Duterte orders arrest of all NDF consultants

By on February 5, 2017


Duterte said he would order the Bureau of Immigration to cancel the passports of the released NDF consultants, if they would not come home. (Photo: Karl Noman Alonzo/ Pcoo)
Duterte said he would order the Bureau of Immigration to cancel the passports of the released NDF consultants, if they would not come home. (Photo: Karl Noman Alonzo/ PCOO)

CAMP EVANGELISTA—A visibly irked President Rodrigo Roa Duterte has ordered the arrest of all consultants of the National Democratic Front (NDF) now now in Oslo, Norway after visiting the wake of the slain army soldiers Sunday afternoon.

Duterte issued the order during a brief interview with the local media here as he emerged from a closed-door “executive session” with top military officials in Northern Mindanao.

He said that he has ordered the Armed Forces of the Philippines (AFP) and the Philippine National Police (PNP) to arrest all NDF consultants who were earlier released once they return home to the country from Oslo, Norway.

About 22 known ranking leaders of the NDF in the country were released from prison to join the peace negotiation with the government panel and the NDF in Oslo, Norway mid-August last year.

Calling them “terrorist,” the visibly angry Duterte said that the NDF consultants are facing various criminal charges in various courts in the country.

He said he would order the Bureau of Immigration to cancel the passports of the released NDF consultants, if they would not come home.

“Well, if they want an asylum, they could apply an asylum to where they are now because we would definitely arrest and put them behind bars to answer charges against them once they arrived in the country,” Duterte said.

The President also instructed the Philippine delegation to the peace negotiations to go home after he ordered the government panel to pull out from the talks with the National Democratic Front of the Philippines (NDFP).

He said that he had seriously considered ending the 50-year insurgency war which prompted him release the NDF prisoners to serve as consultant to the peace panel.

“Considering the criminal cases filed against the released NDF consultants, the courts lamented that we asked for consideration in the name of peace,” Duterte said.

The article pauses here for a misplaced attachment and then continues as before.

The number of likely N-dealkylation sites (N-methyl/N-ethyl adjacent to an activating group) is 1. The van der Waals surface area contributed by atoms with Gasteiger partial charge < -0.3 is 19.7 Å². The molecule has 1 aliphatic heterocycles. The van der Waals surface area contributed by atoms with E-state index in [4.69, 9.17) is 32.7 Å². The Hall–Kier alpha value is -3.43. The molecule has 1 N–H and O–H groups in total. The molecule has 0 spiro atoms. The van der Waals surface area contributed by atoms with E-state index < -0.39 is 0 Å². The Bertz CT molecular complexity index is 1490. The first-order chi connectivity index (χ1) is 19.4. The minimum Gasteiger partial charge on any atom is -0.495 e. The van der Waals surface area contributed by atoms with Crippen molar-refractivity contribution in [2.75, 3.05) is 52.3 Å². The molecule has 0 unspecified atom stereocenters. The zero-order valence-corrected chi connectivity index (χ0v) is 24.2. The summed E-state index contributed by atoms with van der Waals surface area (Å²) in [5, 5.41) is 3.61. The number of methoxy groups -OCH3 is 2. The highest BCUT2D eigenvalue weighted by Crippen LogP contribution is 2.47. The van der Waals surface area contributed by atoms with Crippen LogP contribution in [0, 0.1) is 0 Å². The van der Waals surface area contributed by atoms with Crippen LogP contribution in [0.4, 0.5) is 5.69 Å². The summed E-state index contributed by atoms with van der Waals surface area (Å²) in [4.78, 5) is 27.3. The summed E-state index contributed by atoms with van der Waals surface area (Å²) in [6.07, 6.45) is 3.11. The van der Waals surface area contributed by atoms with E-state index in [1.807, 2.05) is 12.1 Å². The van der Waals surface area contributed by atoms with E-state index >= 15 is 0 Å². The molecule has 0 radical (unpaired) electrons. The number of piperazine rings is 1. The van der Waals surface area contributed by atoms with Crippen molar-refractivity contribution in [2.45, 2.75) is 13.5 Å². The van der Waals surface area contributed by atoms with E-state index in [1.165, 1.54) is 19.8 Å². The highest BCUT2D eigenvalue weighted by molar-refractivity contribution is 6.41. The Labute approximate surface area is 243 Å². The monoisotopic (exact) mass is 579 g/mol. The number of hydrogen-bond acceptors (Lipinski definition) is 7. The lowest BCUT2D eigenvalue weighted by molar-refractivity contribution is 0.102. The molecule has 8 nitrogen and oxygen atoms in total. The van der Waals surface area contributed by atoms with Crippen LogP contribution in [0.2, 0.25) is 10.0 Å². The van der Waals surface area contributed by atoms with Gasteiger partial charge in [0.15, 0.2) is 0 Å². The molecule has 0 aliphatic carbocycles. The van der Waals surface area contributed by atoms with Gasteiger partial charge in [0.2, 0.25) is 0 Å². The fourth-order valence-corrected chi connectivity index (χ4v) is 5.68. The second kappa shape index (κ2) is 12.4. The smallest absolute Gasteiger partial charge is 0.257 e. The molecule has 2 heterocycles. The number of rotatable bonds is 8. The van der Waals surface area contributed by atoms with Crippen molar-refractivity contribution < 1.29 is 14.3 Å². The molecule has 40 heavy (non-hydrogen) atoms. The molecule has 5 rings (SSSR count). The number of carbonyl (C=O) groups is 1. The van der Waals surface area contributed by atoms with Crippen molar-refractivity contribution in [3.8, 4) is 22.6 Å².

While expressing anger and resentment, Duterte, however, offered an olive of peace to the communist rebels in the mountains who want to surrender.

“I asked them (NPA) to come down from the hills and surrender. I will provide them protection and find money and provide them land under the government’s agrarian reform program,” Duterte said.

The President visited this largest army camp in the Northern Mindanao Sunday afternoon to pay respects to the three army soldiers who were killed by NPA rebels in Bukidnon last Wednesday.

Arriving about 2:20 p.m. Sunday at the Laguindingan Airport in Misamis Oriental, Duterte took the presidential chopper — escorted by two helicopter gunships — and flew to this camp where the three soldiers lay in state in the military chapel.

Duterte offered a silent prayer to each of the casket of Sgt. Owen B. Yee, Corporal Niño Christopher L. Talabor, and Cpl. Pat O. Non, all of the army’s 8th Infantry Battalion, who were killed in a rebel checkpoint in an outskirt village in Malaybalay City, Bukidnon last Wednesday.p>After the silent prayer, the President individually placed the military medals on top of each casket and executed a snappy salute.

Duterte then conferred to the surviving widows and family members of the slain soldiers extended cash assistance to each widow, promised scholarship to the children, employment in the local government, and vowed to give justice for the slain army troopers.

The President held an executive session with top military officials in Northern Mindanao before flying back to the Laguindingan Airport about 6:30 p.m. Sunday.